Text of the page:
Speech: Steve Carlisle speaks to Canadian Club of Toronto
October 21, 2015 – was an important date.
In the 1989 movie “Back to Future 2”, Canadian actor Michael J Fox travelled back and forth in time with the benefit of knowing where technology would take the world.
Much of what the film forecast was remarkably on point.
While we don’t have flying cars yet, we now have hover boards and flying drones.
And we are now turning waste into energy.
The lesson here is, we should never underestimate the pace of change and the possibilities that can be realized through imagination and ingenuity.
There are so many things we could talk about today given the pressures and opportunities facing the auto sector but, I’d like to focus on what I think is the single most important challenge andopportunity for our industry: and that is innovation and the future of mobility.
In fact here in Canada its time to get back to thinking about the future of the automotive industry.
Every day, we read aspirational stories:
- Google is working on driverless cars;
- Tesla is developing new electric vehicles;
- And, of course, Uber is using smartphone technology to change the way we get around.
Automotive disruption based on new technology and new thinking has arrived – and nowhere more than at General Motors where we are looking to the future in new and exciting ways.
Our CEO, Mary Barra, has said that at GM, “Our goal is to disrupt ourselves, and own the customer relationship beyond the car.”
So, GM will be a disruptor.
Disruptive thinking is happening at our own Technical Centre in Warren Michigan and right here at our Canadian Engineering Centre in Oshawa, where, this past May, we took on a new innovation mandate for work related to the connected car.
There are three major areas of rapid innovation happening today and they will ultimately convergein the next few years into what we call “The Future of Mobility”:
First, environmental technology and electric cars –
our industry is spending hundreds of billions of dollars on environmental technology improvements to reduce emissions.
That includes improved engines, transmissions, hybrids and light-weight materials
But, I think the most significant and lasting change here will prove to be the transition, over time, to electric vehicles and Fuel Cells.
Second, the rapid emergence of the “connected car,” and eventually, a shift to more autonomous or driverless vehicles.
This change is driven by connectivity amongst vehicle sensors and high speed mobile networks.
This is an area where GM has been the leader for years through our OnStar system and advanced controls: both of which are very important for us here in Canada.
Third, and possibly most important, we are seeing a fundamental change in the way we think about using cars, especially in crowded cities.
We call this “urban mobility.”
What it means is that we are moving toward an;
- and shared mobility system of the future.
Again, it’s an area where we need innovative and collaborative thinking.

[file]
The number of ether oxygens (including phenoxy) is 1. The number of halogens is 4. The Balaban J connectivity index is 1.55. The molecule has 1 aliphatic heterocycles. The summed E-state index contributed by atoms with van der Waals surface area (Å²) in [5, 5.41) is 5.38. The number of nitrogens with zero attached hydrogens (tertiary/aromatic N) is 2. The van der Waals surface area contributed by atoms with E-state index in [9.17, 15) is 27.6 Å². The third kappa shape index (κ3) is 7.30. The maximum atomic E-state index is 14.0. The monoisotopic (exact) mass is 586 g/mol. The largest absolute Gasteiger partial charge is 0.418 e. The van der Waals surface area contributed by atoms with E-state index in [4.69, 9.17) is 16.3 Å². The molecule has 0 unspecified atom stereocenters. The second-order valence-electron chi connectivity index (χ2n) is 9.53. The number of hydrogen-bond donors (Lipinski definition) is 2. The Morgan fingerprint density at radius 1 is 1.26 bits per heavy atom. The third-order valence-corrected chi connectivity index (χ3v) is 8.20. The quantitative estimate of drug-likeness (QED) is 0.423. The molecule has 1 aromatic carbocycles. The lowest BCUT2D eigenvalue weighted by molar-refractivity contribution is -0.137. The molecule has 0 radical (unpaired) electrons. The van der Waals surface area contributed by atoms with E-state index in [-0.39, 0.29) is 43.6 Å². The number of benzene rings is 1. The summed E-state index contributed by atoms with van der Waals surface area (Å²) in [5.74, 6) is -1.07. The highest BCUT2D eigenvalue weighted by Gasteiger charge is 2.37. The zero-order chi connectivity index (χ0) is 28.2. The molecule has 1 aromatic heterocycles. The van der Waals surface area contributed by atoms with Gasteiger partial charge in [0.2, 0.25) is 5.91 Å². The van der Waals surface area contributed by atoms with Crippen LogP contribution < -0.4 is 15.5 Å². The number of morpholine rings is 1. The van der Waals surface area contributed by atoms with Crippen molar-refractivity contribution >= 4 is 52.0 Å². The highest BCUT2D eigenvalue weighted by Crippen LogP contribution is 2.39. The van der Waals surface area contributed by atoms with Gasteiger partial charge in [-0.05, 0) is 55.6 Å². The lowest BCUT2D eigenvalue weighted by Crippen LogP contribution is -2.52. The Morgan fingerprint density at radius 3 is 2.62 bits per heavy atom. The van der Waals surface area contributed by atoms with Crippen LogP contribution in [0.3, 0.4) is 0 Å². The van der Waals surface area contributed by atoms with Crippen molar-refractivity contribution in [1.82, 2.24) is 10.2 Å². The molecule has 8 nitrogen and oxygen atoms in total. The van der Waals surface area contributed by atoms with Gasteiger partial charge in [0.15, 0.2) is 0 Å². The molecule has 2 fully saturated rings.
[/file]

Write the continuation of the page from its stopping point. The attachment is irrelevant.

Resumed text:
Let me give you a few examples.
First, environmental technology,
and more specifically, changes that reduce the use of carbon based fuels and greenhouse gases.
For a long time the auto sector has been viewed as part of the problem because of auto emissions.
But, I would argue that we are fast becoming a big part of the solution.
Electrification is one way to reduce our use of carbon based fuels, whether that’s using fuel cells that emit only droplets of water, or more practically today, battery-driven electric vehicles, or EVs as they are often called.
GM is committed to leadership in electric car development.
And we are listening very carefully to our customers as we go.
We offer three for sale today – the Cadillac ELR, the Chevrolet Spark and Canada’s best selling plug in vehicle, the Chevrolet Volt, which was on display as you arrived today.
But, we are not stopping there.
At the Toronto Auto show earlier this year, I was proud to unveil the Chevrolet Bolt EV Concept
a breakthrough all-electric car with 320 kms of pure battery range.
And, the Bolt is going in production next year.
It will be fun to go head to head with Tesla in this affordable, longer range battery class.
Now, consumer adoption of EVs is slowly taking hold.
But, we are still not at the tipping point.
The reason for that is pretty straightforward –
Consumers still have concerns.
These include battery range and recharging times and the availability of charging stations at work or in their condo.
At this time, these are challenges we can and will solve.
We also need to understand the wide availability of low cost gasoline options is another major factor in peoples’ buying decisions.
One thing our experience bears out is that we need to listen to consumers.
Legislating quotas of what people “need to” buy simply doesn’t work.
Successful change, will only come when you align technology, infrastructure, governments and consumers.
That is now happening with more synergy, and is pointing to an increasingly electric future.
And that is why we are continuing to invest in research that will result in improved battery life, longer range and affordable products.